Summary: As we look at how to be a better steward with our possessions, we need to manage our money
Money! Money! Money!
November 4, 2018
In 1991, James Peterson and Peter Kim co-authored a book entitled The Day America Told The Truth. The book was the result of surveys that were given to 2,000 people who were asked to answer a number of moral and ethical questions in complete honesty — with a guarantee of absolute anonymity.
One question was "What would you be willing to do for 10 million dollars?"
In response to that question ~
25% would abandon their family (spouse, children, or parents)
23% said they would become a prostitute for 1 week
7% said they would be willing to kill a complete stranger
Those are pretty astounding statistics. I wonder what they would look like in today’s world?
This shows the kind of power money has on so many lives. It's amazing what people will do for it.
Paul tells us in 1 Timothy 6 ~
10 For the love of money is a root of all kinds of evils. – 1 Timothy 6:10
He never said, as some people think - - that money is evil. He never ever said that. He said the LOVE of money. Yet, we need money to survive, to live and provide for our families. We need money to function in this world. How else are we going to pay the utility, phone bills, car payments, house payments, insurance, food, gas, clothes, not to mention to contribute to the church?
We’ve been talking about what it means to be a good steward in our lives. To be a good manager of all that God’s given us. Today, we’re looking at what it means to be a good manager with the money and possessions God’s given us.
This isn’t an annual money sermon, and yet it is. I’m not here to tell you what you must do, but to help you be more successful at managing your money and honoring and glorifying God. I know most people don’t like to hear about money in sermons, yet you might not realize it, but - - - you may not have realized that
16 of the 38 parables focused on how to handle money and possessions.
In the Gospels, 8% of the verses deal directly with the subject of money. The Bible has 500 verses on prayer, less than 500 verses on faith, but more than 2,000 verses on money and possessions. So, you can see the importance of this topic, whether we like it or not!
The consequences of mismanaging our money can be devastating. According to Social Security, 85 out of 100 Americans will have less than $250 to their name when they reach 65. Only 2% of Americans reach age 65 financially independent.
The average American household with debt owes $172,806. This includes all credit cards, mortgages, auto loans, student loans, and other types of debt. The average household that carries credit card balances owes just over $16,061.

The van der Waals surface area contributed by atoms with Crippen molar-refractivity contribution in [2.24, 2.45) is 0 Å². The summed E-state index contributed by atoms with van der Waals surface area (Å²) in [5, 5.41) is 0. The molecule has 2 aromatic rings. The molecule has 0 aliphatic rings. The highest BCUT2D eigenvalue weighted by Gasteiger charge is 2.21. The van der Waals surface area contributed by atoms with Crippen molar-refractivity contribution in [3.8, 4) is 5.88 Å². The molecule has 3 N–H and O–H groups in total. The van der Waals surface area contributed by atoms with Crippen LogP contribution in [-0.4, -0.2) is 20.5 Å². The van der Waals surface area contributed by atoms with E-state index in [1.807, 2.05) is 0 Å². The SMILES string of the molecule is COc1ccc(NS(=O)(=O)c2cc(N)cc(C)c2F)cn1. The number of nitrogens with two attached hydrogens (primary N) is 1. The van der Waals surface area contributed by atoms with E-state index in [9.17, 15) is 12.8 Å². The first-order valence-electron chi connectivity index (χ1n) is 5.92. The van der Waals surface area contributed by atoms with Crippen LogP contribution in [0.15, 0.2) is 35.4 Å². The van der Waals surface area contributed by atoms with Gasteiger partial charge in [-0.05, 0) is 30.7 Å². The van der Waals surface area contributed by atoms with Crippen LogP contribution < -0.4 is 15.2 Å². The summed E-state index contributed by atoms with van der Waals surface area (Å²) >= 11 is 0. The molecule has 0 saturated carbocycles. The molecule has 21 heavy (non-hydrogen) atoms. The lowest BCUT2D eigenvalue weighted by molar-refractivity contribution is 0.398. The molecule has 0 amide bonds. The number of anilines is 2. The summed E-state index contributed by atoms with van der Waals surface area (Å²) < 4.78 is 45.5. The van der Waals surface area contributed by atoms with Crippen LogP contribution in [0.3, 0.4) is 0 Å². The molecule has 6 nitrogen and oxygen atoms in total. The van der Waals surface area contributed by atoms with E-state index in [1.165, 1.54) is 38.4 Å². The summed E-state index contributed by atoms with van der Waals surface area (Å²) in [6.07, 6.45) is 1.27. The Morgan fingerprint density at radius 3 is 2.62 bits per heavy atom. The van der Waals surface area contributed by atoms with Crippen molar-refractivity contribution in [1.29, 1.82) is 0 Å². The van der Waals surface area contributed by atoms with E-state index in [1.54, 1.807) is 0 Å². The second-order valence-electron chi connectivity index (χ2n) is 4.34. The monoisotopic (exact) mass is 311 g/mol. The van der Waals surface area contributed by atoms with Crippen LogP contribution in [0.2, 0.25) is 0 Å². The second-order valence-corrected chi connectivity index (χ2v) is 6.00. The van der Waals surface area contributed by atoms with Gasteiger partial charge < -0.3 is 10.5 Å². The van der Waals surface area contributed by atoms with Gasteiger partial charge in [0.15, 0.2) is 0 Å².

Now most people assume their money problems stem from not earning enough. The truth is, most of us earn a good enough living to meet our needs and afford many of the things we want. In fact, a family which earns $50,000 per year will make about $2,000,000 in their lifetime. The problem for most people is not how much they earn but how they manage what they earn.
So money is significant for us simply because we exchange it for what we value. What you do with your money shows what you value with your heart.
We value our taste buds, so we give money for food. We value education, so we give money for books and tuition. We value entertainment, so we give money for cable TV, Netflix, sporting events, concerts and more. We value the ministries of the church and the spread of the gospel, so we give money to the church and other ministries. And that list of what we give money to can go on and on for each family.
Jesus said in Luke 12:34 ~
34 For where your treasure is, there will your heart be also. – Luke 12:34
Now, some of you won’t like this - - I’m just being real. Listen carefully, because - - where your money goes, signifies the movement of your heart. Where your money goes, your heart goes. You exchange money for what you value, for what you treasure.
If you value going to the movie, that’s where your money goes. If you value going out to eat, then that’s what you will do. If you value smoking or electronics or books or whatever it is, that’s where your money goes. If you value the church, your money goes to the church. If you value Habitat for Humanity, your money goes there. That’s kind of logical.
So, money can be hazardous and helpful. You can show that you value things more than God (which is hazardous), or that you value God more than things (which is helpful). Ultimately this is expresses the treasures of your heart.